Take the 2-minute tour ×
Stack Overflow is a question and answer site for professional and enthusiast programmers. It's 100% free, no registration required.

I have a bunch of small files in an HDFS directory. Although the volume of files are relatively small, the amount of processing time per file is huge. That is, a 64mb file, which is the default split size for TextInputFormat, would take even several hours to be processed. What I need to do, is to reduce the split size, so that I can utilize even more nodes for a job. So the question is, how is it possible to split the files by let's say 10kb? Do I need to implement my own InputFormat and RecordReader for this, or is there any parameter to set? Thanks.

share|improve this question
add comment

4 Answers

up vote 13 down vote accepted

The parameter "mapred.max.split.size" which can be set per job individually is what you looking for. Don't change "dfs.block.size" because this is global for HDFS and can lead to problems.

share|improve this answer
7  
dfs.block.size isn't necessarily global; you can set specific files to have a different block size than the default for your filesystem. I agree that mapred.max.split.size is probably the way to go in this case, though. –  ajduff574 Mar 13 '12 at 16:12
add comment

Hadoop the Definitive Guide, page 203 "The maximum split size defaults to the maximum value that can be represented by a Java long type. It has an effect only when it is less than the block size, forcing splits to be smaller than a block. The split size is calculated by the formula:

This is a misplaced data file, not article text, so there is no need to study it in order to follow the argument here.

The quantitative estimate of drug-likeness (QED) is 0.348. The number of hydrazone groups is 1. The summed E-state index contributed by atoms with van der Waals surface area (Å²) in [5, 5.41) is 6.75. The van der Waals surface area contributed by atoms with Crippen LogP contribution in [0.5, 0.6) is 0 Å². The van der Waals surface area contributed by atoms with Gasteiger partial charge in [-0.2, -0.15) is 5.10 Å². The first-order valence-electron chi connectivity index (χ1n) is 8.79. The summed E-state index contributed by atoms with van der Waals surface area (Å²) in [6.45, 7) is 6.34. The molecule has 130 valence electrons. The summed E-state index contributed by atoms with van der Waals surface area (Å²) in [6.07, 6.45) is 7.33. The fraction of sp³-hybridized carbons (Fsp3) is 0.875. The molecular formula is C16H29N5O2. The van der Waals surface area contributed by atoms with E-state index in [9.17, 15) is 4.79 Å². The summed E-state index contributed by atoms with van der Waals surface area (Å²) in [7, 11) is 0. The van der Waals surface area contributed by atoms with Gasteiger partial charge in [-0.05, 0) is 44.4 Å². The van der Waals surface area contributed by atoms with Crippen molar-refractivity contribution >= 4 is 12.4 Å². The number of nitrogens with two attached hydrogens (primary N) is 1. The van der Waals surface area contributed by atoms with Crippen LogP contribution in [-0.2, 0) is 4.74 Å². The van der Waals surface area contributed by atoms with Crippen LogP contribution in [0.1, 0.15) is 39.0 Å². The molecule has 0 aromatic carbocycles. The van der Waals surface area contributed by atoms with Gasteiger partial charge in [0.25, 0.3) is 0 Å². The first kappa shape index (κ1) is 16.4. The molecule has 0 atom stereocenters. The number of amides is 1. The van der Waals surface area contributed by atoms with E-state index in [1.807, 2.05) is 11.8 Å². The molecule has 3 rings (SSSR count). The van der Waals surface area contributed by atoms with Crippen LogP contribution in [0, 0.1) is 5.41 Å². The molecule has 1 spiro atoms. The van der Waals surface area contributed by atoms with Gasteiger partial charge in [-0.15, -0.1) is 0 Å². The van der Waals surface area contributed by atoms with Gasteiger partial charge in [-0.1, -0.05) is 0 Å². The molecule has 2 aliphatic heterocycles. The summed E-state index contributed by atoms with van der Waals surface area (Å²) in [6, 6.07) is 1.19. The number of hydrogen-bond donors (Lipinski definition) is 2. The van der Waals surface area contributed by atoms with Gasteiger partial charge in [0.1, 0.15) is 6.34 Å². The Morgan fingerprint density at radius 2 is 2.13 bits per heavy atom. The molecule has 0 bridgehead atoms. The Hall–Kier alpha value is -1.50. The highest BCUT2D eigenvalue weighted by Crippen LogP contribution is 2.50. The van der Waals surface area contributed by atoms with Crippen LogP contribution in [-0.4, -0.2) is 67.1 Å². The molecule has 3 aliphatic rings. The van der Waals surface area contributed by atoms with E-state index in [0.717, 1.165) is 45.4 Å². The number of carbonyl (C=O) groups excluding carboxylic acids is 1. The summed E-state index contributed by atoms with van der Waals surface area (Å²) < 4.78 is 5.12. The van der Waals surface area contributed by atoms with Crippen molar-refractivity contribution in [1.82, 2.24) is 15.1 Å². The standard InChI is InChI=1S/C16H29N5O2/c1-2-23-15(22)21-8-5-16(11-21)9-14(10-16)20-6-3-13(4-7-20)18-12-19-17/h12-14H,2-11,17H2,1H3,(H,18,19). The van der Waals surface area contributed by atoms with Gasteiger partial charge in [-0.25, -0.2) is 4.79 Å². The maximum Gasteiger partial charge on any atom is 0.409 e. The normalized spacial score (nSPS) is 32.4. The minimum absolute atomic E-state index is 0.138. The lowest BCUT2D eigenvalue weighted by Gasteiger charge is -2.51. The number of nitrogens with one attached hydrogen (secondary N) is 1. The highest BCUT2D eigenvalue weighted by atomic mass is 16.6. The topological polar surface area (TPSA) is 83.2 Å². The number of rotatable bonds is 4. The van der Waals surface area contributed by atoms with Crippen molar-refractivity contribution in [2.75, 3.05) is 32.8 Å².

max(minimumSize, min(maximumSize, blockSize))

by default

minimumSize < blockSize < maximumSize

so the split size is blockSize

For example,

Minimum Split Size 1
Maximum Split Size 32mb
Block Size  64mb
Split Size  32mb

Hadoop Works better with a small number of large files than a large number of small files. One reason for this is that FileInputFormat generates splits in such a way that each split is all or part of a single file. If the file is very small ("small" means significantly smaller than an HDFS block) and there are a lot of them, then each map task will process very little input, and there will be a lot of them (one per file), each of which imposes extra bookkeeping overhead. Compare a 1gb file broken into sixteen 64mb blocks, and 10.000 or so 100kb files. The 10.000 files use one map each, and the job time can be tens or hundreds of times slower than the equivalent one with a single input file and 16 map tasks.


share|improve this answer
add comment

Write a custom input format which extends combinefileinputformat[has its own pros nad cons base don the hadoop distribution]. which combines the input splits into the value specified in mapred.max.split.size

share|improve this answer
add comment

"Hadoop: The Definitive Guide", p. 202:

Given a set of files, how does FileInputFormat turn them into splits? FileInputFormat splits only large files. Here “large” means larger than an HDFS block. The split size is normally the size of an HDFS block.

So you should change size of HDFS block, but this is wrong way. Maybe you should try to review architecture of your MapReduce application.

share|improve this answer
    
since it says "normally", not "always", I think there should be a way around. –  Ahmedov Mar 19 '12 at 10:57
2  
Try set "mapreduce.input.fileinputformat.split.maxsize" and "mapreduce.input.fileinputformat.split.minsize" options. FileInputFormat.computeSplitSize() returns Math.max(minSize, Math.min(maxSize, blockSize)). So split size can be lower than block size (according to FileInputFormat class sources). –  Roland Taverner Mar 19 '12 at 14:39
add comment

Your Answer

 
discard

By posting your answer, you agree to the privacy policy and terms of service.

Not the answer you're looking for? Browse other questions tagged or ask your own question.